Considered the rarest of all beaked whales, the spade-tooth beaked whale was first named from a partial jaw found in Pitt Island, New Zealand in 1872, and was thought at the time to be a specimen of Gray’s beaked whale. When a female and her calf stranded on Opape Beach, Bay of Plenty, New Zealand, in December of 2010, DNA evidence confirmed the new species.
Physical Description: Stocky body. The lower jaw extends slightly ahead of the upper jaw. The throat displays the typical wishbone indentation.
Color: Light gray all over, with very dark patches around the eyes and along the forehead. The flippers are very dark as well, and the flanks are somewhat darker than the rest of the body.
Fins and Flukes: The small falcate dorsal fin is located three-quarters the way down the length of the body. It is triangular and falcate at the tip. Thin flippers appear disproportionately small compared with the body. Well-developed flukes are pointed at the tips, with no median notch.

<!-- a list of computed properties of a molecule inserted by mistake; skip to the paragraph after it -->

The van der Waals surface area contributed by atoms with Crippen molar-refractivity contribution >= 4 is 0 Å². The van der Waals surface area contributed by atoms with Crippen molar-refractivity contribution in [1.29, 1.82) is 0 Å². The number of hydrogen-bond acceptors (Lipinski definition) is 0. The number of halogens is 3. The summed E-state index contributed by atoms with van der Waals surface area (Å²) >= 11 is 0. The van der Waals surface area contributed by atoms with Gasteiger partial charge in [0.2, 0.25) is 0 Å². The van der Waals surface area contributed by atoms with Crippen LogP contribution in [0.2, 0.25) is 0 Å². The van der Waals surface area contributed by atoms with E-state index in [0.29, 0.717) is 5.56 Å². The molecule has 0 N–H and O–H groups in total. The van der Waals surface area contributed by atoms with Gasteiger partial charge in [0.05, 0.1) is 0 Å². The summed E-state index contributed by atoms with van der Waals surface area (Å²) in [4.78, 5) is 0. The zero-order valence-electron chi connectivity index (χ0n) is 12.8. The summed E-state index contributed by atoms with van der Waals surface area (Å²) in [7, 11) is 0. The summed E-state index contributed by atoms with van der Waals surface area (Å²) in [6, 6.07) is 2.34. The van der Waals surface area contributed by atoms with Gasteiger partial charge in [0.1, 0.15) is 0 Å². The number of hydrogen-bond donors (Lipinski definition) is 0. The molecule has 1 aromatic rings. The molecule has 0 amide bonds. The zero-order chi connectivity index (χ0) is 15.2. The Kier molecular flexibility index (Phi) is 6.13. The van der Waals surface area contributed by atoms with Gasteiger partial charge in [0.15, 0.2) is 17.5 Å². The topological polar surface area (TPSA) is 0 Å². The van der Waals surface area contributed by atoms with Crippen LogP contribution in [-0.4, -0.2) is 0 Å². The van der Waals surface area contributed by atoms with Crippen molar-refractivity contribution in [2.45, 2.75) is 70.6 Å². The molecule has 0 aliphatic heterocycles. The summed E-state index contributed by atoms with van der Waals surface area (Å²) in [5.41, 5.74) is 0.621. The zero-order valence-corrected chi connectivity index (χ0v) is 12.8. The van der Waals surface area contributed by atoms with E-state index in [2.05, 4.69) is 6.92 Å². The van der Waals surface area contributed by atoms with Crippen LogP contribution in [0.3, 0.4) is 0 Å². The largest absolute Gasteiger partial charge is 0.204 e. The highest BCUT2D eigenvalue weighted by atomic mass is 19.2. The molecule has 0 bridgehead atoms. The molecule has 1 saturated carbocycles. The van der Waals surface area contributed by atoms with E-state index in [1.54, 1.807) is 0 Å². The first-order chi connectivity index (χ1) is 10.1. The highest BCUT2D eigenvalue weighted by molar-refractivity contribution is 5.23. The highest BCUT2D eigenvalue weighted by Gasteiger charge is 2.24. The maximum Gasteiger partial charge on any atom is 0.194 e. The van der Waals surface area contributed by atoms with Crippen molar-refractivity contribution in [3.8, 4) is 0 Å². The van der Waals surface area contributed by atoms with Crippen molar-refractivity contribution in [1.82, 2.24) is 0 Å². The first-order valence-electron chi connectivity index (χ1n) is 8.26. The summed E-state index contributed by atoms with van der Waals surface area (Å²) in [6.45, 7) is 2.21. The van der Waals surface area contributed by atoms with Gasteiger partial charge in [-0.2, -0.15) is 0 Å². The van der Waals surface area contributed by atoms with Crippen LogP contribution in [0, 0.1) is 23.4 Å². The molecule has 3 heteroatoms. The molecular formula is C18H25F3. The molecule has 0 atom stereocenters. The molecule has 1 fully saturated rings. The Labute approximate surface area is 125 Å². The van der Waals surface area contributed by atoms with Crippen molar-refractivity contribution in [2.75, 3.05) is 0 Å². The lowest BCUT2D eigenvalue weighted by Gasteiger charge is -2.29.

Length and Weight: The stranded female was 17 ft. (5.2 m) in length.
Teeth: Two large wide teeth at tip of lower jaw, measuring 9 in (23 cm).
Feeding: No information available; presumed to include squid.
Breathing and Diving: No information available.
Mating and Breeding: No information available.
Herding: Groups of up to 10 are likely.
Distribution: Known from strandings at Bay of Plenty and Pitt Island in New Zealand, and Robinson Crusoe Island off the coast of Chile.
Migration: No information available.